Opponents of a $6.8 million, five-lane road extension outside Annapolis say they will keep fighting the half-mile project despite a ruling by state environmental officials that the work can go forward.
Residents and community groups in the area of Admiral Cochrane Drive are challenging a state wetlands permit. They claim storm water runoff from the lengthened road will harm the ecology of nearby Church Creek and the South River, among other things.
But the Maryland Department of the Environment ruled Wednesday that work can continue, even as foes await a chance to argue that the wetlands permit should be rescinded.
The work poses no "imminent harm to the environment," ruled James Hearn, director of the department's Water Management Administration. Also, Hearn wrote, there is "no evidence or testimony" to suggest critics ultimately will succeed in defeating the road.
"Most likely for us, the next venue will be in court," said attorney Thomas Deming, who represents the road's opponents.
The county, whose contractor began construction Aug. 21, had agreed this month to avoid working in most wetlands temporarily after residents complained about trees being uprooted near streams. But Hearn's ruling lifts even those restrictions.
"At this point it does not look like the project is going to be halted by this particular question [about wetlands]," said county land-use spokesman John A. Morris. Still, he said, county officials plan to consult with Hearn's office to make sure they understand it.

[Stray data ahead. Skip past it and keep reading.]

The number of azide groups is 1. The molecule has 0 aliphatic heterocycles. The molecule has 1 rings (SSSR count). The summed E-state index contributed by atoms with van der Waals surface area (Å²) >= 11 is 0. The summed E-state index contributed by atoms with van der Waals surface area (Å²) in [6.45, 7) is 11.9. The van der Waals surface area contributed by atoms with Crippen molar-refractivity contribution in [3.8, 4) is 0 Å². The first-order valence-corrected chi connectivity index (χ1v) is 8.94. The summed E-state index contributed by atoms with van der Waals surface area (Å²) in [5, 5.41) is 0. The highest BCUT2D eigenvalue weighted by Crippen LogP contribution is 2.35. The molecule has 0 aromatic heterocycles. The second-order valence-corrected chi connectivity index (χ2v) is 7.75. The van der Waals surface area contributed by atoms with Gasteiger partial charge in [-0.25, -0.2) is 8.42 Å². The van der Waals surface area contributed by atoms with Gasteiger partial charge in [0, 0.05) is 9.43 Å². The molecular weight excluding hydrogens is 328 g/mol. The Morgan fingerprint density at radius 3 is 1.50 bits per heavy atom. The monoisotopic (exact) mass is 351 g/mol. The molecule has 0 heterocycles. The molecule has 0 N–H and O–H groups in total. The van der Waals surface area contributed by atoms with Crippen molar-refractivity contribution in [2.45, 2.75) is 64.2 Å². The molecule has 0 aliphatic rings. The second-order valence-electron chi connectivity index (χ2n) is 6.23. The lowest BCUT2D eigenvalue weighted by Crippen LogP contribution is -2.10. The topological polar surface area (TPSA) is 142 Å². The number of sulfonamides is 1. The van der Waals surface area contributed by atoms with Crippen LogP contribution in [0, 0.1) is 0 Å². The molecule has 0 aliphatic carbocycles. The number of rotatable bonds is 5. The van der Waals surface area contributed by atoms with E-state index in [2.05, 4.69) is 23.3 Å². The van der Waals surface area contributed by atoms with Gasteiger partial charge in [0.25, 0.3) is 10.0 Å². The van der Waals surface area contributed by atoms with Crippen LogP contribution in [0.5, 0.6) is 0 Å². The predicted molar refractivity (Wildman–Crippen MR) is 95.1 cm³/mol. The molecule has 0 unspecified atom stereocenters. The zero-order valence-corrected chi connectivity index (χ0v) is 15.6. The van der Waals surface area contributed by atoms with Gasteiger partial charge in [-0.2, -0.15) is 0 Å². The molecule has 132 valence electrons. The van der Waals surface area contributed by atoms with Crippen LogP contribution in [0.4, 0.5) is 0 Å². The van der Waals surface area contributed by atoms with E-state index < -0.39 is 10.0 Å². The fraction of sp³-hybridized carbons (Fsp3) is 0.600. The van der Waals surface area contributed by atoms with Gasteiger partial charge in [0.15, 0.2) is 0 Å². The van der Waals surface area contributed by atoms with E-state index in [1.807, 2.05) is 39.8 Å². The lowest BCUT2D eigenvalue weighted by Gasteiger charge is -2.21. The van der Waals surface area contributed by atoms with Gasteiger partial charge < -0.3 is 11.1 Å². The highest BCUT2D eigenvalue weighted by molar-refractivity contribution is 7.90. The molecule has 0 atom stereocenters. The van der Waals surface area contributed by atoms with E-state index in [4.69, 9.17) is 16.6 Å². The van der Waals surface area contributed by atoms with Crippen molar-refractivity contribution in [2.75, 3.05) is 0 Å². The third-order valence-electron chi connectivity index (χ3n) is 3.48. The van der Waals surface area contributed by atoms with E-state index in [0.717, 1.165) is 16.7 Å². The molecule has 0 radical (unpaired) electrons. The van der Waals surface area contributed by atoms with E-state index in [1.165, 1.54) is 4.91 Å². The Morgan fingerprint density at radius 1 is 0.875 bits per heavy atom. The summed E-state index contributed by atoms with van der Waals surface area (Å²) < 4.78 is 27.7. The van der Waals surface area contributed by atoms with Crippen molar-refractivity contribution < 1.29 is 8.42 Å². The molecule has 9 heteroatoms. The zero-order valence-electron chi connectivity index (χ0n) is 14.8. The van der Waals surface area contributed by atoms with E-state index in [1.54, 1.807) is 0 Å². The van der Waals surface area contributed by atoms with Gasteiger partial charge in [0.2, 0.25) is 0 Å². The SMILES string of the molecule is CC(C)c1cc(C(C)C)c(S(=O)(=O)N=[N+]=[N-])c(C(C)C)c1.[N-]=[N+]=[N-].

The road extension - first proposed more than 30 years ago and included in numerous long-range plans - is expected to take a year to complete, Morris said.
It will link congested Riva Road with Route 2 and, county officials hope, ease traffic. Several growing businesses are nearby, including high-tech firms such as ARINC and USinternetworking.
Critics also say the road project will worsen traffic rather than improve it because of anticipated new development. Deming argues that the county is building five lanes, instead of three, and putting in a new water main to accommodate a large development proposed by the Bernstein Cos., even though that property is zoned residential.
"It's like a hand in a glove the way the county's road plans fit the Bernstein development proposal," Deming said, accusing the county of ignoring Smart Growth requirements.
But Morris said there is no connection between the road work and any specific developments. He also noted that the county has denied the Bernstein proposal, a dispute now in the courts.
Deming plans to explore at least one other avenue: a challenge of the grading permit for Admiral Cochrane Drive, scheduled to be heard Oct. 11.
He hopes to find some way of stopping the bulldozers. Otherwise, he conceded, the challenge of the wetlands permit - which could take months to resolve - could be "moot," even if his clients prevail.